All 32 teams are in the same boat with the current restrictions, but it’s quite a thought for a rookie to not yet be able to meet his coaches and new teammates in person, let alone know whether the 2020 season will take place as scheduled. First-year players in 2011 at least had the ability to work out with new teammates away from NFL facilities during the lockout, something from which Ingram benefited playing with a future Hall of Fame quarterback.

“That was definitely a challenge coming in in the lockout year,” said Ingram, who rushed for 474 yards and five touchdowns in 10 games his rookie season. “I got drafted, and essentially, my first day with the team officially was the first day of training camp. Actually, it was the second day of training camp. That’s something that will be difficult. The one good thing about it when I came in, Drew Brees would fly guys in and put them up, and we’d have kind of run-through practices just as players. But you can’t even do that right now.”

Having started 10 games as a 22-year-old rookie and blossoming into a Pro Bowl right tackle by his second season, 2018 third-round pick Orlando Brown Jr. took advantage of a normal first offseason to get into better physical shape after a combine performance that drew much criticism and led to him falling in the draft. The Oklahoma product also began refining his skills working with offensive line coach Joe D’Alessandris, allowing the 6-foot-8, 355-pound lineman to successfully take over a starting role in mid-October of his first season.

Brown hopes remote communication can help fill in some of those gaps as much as possible, but it won’t be the same as being at the training facility in Owings Mills.

“I grew so much between OTAs and minicamp,” said Brown about his rookie experience. “Just being able to communicate with the guy next to you, to being able to ask your coach questions in person, to being able to walk through things, step through things, get the chemistry and the feel for the speed of the game. It’s going to be tough for a lot of rookies coming in just because they won’t have the opportunity to do those things.”

Unlike the 2011 rookies who couldn’t have contact with coaches and staff while owners and the union fought over a new collective bargaining agreement for months, this year’s class will have remote access and communication for both workouts and football meetings in place of the normal program.

Ingram is confident rookies and veterans will make the best of the current climate with bigger problems than football out there right now.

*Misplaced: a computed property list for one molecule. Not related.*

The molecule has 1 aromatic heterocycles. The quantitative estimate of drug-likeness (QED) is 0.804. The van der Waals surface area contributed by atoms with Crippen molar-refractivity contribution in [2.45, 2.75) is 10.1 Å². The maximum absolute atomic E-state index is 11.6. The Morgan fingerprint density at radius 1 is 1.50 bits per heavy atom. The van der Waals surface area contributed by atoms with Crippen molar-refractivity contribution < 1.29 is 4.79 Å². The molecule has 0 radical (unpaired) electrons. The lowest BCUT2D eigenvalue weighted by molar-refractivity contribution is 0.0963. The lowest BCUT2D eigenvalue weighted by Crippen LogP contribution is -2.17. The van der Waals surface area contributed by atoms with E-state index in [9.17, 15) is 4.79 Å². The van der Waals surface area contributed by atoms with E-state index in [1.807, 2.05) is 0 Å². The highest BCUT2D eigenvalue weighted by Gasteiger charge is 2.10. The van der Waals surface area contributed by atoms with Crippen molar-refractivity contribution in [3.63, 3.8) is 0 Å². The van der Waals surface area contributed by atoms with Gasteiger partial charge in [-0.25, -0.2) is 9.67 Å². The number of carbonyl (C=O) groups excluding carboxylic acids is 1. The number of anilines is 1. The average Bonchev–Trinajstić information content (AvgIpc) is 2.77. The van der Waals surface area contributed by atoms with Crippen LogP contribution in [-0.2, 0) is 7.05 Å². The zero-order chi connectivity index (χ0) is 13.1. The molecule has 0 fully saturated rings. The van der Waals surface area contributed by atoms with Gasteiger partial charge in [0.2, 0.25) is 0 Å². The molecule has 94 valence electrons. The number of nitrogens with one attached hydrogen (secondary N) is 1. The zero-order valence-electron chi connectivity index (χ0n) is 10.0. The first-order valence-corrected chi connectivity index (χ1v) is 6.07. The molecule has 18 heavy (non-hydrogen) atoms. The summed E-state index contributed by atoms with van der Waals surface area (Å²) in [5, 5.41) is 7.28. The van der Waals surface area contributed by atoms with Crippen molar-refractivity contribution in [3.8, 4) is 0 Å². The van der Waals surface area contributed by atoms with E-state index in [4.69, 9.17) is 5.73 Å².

“I think the virtual aspect that they put in, I think that’ll be key for the learning curve of young players,” Ingram said. “It’s just a tough situation that we’re all dealing with — the entire world really. We all want to make it better. We want everyone to get healthy. These are the circumstances that we’re dealing with, so I think with the virtual thing — the Zoom stuff and all that — I think we’ll find ways to keep our young players up to speed.”

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Baltimore Ravens running back Mark Ingram (21) scores on a touchdown run as Houston Texans cornerback Gareon Conley (22) tries to stop him during the second half of an NFL football game, Sunday, Nov. 17, 2019, in Baltimore. (AP Photo/Nick Wass)

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Ingram not scared of competition if Ravens draft running back next week

Posted on 15 April 2020 by Luke Jones

Ravens running back Mark Ingram is already an outlier, but he has no plans of slowing down.

The oldest player in the NFL to rush for 1,000 yards last season — Houston’s Carlos Hyde was the only other over age 25 — the 30-year-old Ingram is entering the second season of a three-year, $15.5 million contract and averaged more than 5.0 yards per carry for just the second time in his career. The 2019 Pro Bowl selection isn’t ready for a diminished role after eclipsing 200 carries for just the fourth time in his nine seasons, but that moderate workload is a likely reason why he’s still going strong at a position with a short shelf life.

“I’m with a great team that takes care of me, and I feel like I can play this game at a high level – at the highest level – for at least another four or five years,” Ingram said. “I feel like that. I honestly do. My body feels good. I’m moving good. I have nothing really lagging. If I do, I’ll be working on it, rehabbing it, strengthening it up so all my weaknesses are turning into my strengths.

“I just want to be the best, man. I want to be one of the best. When you talk about running backs who had long, prestigious careers, I want to be in that discussion.”

But that ambition after a strong first season in Baltimore comes as many suggest the organization shouldn’t maintain the status quo at the position, especially after a calf injury slowed the veteran in the shocking playoff loss to Tennessee. The Ravens rushed for an NFL-record 3,296 yards, averaged 0.5 yards per carry more than any other team, and had nearly 100 more carries than second-place San Francisco last year, but you still hear the various ideas.